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Discussion Starter · #1 · (Edited)
With timing chain stretch, I'd have to think the timing is retarded at the valves = some wasted compression and not as much air intake. After seeing my chain at 165k and reading what others had posted about what chains look like at this point (pretty stretched with lots of flex left and right compared to a perfectly tight new timing set) I'd have to think my valve timing is quite a bit retarded from where it would be with a new chain. Is it worth replacing the chain and gears (timing set)? It's only around $40-50 for the chain and the two gears which is pretty cheap considering.

Anyone noticed a jump in fuel economy after changing? I haven't read a single case of the chain actually breaking. I'm sure it's probably happened to some poor soul who forgot to check their oil and ran low but as much as I searched Google, here and another Ford forum, I couldn't find one instance of a 3.0 Vulcan with a broken chain/engine failure due to the above.

So back to the original question, is it even worth bothering to change these stretched out old timing chains?

Is there a way to advance the spark timing a bit? Maybe adjust the cam and/or crank sensors?

I advanced the timing on the last car I owned and it helped with take off and seemed to help fuel economy a bit as well.
 

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Discussion Starter · #2 ·
Anyone?
 

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You can only adjust the timing on '86-'95 models. '96 and newer uses a better computer management system and timing is not adjustable without a tuner since it doesn't have a distributor. If you plan on keeping the car for a while, then change the timing chain.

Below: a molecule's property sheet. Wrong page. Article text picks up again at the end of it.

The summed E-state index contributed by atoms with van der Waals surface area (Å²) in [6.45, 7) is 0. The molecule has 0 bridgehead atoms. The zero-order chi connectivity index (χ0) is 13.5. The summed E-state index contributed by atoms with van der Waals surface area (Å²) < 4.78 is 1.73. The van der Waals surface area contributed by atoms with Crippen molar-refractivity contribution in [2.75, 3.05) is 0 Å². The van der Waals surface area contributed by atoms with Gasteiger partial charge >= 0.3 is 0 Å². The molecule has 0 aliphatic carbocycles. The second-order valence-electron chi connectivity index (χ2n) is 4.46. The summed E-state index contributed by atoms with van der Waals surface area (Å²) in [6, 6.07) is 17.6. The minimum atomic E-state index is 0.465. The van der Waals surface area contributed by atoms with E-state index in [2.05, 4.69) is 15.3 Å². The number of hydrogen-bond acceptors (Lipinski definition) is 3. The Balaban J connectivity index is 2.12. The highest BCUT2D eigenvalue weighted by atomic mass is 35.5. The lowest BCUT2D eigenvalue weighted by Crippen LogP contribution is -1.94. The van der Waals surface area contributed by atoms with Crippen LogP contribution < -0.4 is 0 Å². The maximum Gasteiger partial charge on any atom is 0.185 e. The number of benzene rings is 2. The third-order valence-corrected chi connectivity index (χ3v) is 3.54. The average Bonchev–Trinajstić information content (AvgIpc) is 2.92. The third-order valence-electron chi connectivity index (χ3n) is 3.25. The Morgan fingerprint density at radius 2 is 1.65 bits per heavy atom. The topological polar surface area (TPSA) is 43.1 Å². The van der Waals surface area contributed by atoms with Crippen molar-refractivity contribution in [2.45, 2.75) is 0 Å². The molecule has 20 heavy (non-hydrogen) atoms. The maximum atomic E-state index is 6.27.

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Discussion Starter · #4 ·
Has anyone done a before and after on MPG/fuel economy with a timing chain change? I would guess there'd be an improvement due to the valves being in time again with the fresh unstretched chain. A stretched chain will retard the valve timing a bit.
 

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I bought my car non running so I don't know the before and after MPG but I do have this video of the chain I replaced at 180,000 miles that shows the amount it stretched.

 

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hi,

yes parts inexpensive but it takes some time to do the job.

how well is the engine running when you go up a steep hill,
and on the way down the hill?

if the chain is poor then the car will have problems up the hill but
on the way down it runs fine then the chain should be replaced.

regards
 

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My vulcan was still running @ 240k on the original chain, so no worries about breakage...actually its still going as I sold it to a friend of mine. It still runs great.
 

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A stretched timing chain is not good for your engine or you. With a stretched chain you'll have late valve timing and possibly poor vacuum making the engine run rough.

If you have a stretched chain what do you do to make-up for the loss in power? You push your foot harder on the gas pedal which results in poor fuel economy.

Timing chains are relatively inexpensive and can add increased performance and fuel economy. If possible get a double roller chain and sprockets. These are what a lot of race cars use. They cost more but should also last a lot longer than the OEM. Double roller chain and sprocket may be your last chain you buy.
 
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